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shutterstock cov4Santa Cruz wellness expert releases app to improve workplace well-being

According to the International Labour Organization, Americans work 137 more hours per year than Japanese workers, 260 more hours per year than British workers, and 499 more hours per year than French workers.

Many of us dash out of the house in the morning, coffee in hand, to the office, where we sit for the majority of the day—maybe even eating lunch in front of a screen. Then it’s back home to squeeze in some family and friends time, maybe go on a Netflix binge, get a few hours of sleep, then do it all again.

Where, in all of that, is the time for taking care of ourselves?

Elizabeth Borelli says that the problem is not that we don’t have enough time, but that we don’t prioritize well-being. The Santa Cruz-based workplace wellness expert, public speaker, and author of Sprout It! and Beanalicious Living says that it’s about building healthy habits around exercise and food into your routine.

“Obesity and diabetes are still on the rise,” she says, explaining that the largest-growing segment in the U.S. is the under-20 age group. “It all stems back to the fact that we’re so reliant on processed foods. The majority of people think they’re doing a good job with their diet because they’re buying the gluten-free Fruity Pebbles that are fortified with Vitamin D.”

Earlier this year, Borelli created Well Beyond, an app to enhance employee wellness at companies and organizations. By combining teamwork, gameplay and education, Well Beyond helps people build healthy habits into daily routine.

Featuring 50 activities that are all given a point value, Well Beyond relies on our innate desire for reward, and builds on the camaraderie that comes with teamwork. Employees compete as teams, which fosters mutual support. Activities range from the simple—don’t eat in your car (two points) and get 7-8 hours of sleep (two points)—to more challenging activities like making time to meditate (three points) and getting an hour of exercise (four points). There are also bonus activities, such as trying a new sport, that offer up to five points. The idea behind the platform is that bringing mindful awareness to everyday habits is the first step in creating healthy habits.

Where other programs focus primarily on exercise or diet, Borelli says Well Beyond takes a holistic approach.

“If you only focus on one component,” she says, “you’re leaving out a large part of the population who is not there yet. They’re the ones who are eating the Fruity Pebbles. They’re not ready to make those changes yet, but they can do something. Everyone can do something.”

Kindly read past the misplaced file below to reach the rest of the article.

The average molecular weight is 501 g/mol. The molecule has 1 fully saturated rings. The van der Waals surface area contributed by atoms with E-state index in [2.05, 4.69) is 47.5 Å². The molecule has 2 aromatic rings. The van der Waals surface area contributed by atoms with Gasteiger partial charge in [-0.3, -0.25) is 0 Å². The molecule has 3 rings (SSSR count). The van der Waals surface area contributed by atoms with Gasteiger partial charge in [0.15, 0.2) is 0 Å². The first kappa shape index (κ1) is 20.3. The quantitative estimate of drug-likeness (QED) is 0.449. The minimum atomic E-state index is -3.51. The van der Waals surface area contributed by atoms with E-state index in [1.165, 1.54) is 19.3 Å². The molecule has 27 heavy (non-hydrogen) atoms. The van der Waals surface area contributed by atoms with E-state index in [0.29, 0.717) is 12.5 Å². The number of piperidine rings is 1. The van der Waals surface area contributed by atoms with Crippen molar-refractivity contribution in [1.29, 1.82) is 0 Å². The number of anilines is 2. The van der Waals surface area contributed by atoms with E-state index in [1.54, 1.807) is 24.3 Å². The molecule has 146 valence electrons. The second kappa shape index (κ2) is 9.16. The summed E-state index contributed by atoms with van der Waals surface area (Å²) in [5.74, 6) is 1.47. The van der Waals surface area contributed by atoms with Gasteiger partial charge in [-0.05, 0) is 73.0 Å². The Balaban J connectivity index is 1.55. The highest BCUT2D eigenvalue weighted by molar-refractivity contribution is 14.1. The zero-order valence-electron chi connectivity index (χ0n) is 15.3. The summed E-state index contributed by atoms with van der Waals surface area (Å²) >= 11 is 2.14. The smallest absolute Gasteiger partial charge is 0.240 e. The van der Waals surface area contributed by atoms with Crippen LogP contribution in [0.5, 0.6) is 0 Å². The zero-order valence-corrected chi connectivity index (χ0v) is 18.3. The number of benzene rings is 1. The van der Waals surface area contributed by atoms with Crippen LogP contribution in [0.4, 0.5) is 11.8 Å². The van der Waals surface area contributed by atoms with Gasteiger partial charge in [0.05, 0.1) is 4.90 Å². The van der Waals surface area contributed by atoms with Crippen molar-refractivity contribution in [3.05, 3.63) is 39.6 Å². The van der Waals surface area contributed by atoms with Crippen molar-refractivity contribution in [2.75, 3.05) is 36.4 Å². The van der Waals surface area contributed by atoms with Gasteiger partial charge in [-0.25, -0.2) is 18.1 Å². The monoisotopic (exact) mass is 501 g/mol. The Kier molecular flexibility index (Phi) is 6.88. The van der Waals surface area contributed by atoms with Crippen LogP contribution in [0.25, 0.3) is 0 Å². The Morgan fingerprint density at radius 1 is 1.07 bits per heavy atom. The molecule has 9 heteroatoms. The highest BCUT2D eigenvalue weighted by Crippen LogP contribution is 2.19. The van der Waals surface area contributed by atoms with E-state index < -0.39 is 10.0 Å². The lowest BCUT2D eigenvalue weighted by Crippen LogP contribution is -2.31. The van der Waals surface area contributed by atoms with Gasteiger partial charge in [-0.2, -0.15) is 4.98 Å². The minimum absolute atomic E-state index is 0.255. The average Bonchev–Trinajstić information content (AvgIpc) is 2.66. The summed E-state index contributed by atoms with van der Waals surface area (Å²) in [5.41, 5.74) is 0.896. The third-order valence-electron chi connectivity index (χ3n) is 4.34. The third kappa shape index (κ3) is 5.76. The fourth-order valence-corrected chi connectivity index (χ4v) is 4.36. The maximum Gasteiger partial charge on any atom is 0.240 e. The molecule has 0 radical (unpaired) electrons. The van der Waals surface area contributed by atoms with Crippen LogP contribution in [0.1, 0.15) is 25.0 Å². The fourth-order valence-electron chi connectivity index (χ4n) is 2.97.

Borelli observed that during the economic downturn, the work culture shifted to one where 50-hour work weeks are more common, and lunch breaks are less common. But big companies are setting a new example of workplace well-being with fitness centers, free access to healthy snacks, in-house activities such as ping-pong, and more.

Competing against perks like these, it’s challenging for smaller companies to attract talented workers who are looking for more than just a steady paycheck. Borelli thinks Well Beyond is a way for these smaller businesses to offer a competitive advantage against big companies. The team-building and engagement that come with using the app bring people of all fitness levels together with a shared purpose.

Borelli prioritized making Well Beyond fun and accessible, and it can be used by anyone. The maximum number of points for an activity is five, so those employees just starting on their well-being journey aren’t at a great disadvantage to the company triathlete or the employee who works out every lunch break. Participants get nearly as many points for meditating as they do working out for an hour.

Designed to be used by companies and organizations in 10-12 week cycles, Well Beyond was built by local web design and development company Launch Brigade, and had its beta launch at NextSpace. Borelli is currently looking for businesses to try the app for free to see if it works for them. Her hope is that Well Beyond contributes to a new culture of health and well-being in the workplace.

“Research unequivocally shows that those kind of changes result in increased productivity, focus, and happier employees,” she says. “It’s really a win-win. It can change the culture from one of work till you drop, to one where we encourage you to focus on well-being.”


More information about Well Beyond is at wellbeyond.net. Photo: Shutterstock

Contributor at Good Times |

Cat Johnson is a writer and content strategist focused on community, collaboration, the future of work and music. She's a regular contributor to Shareable and her writing has appeared in dozens of publications, including Yes! Magazine, No Depression, UTNE Reader, Mother Jones and Launchable Mag. More info: catjohnson.co. Follow her on Twitter at @CatJohnson.

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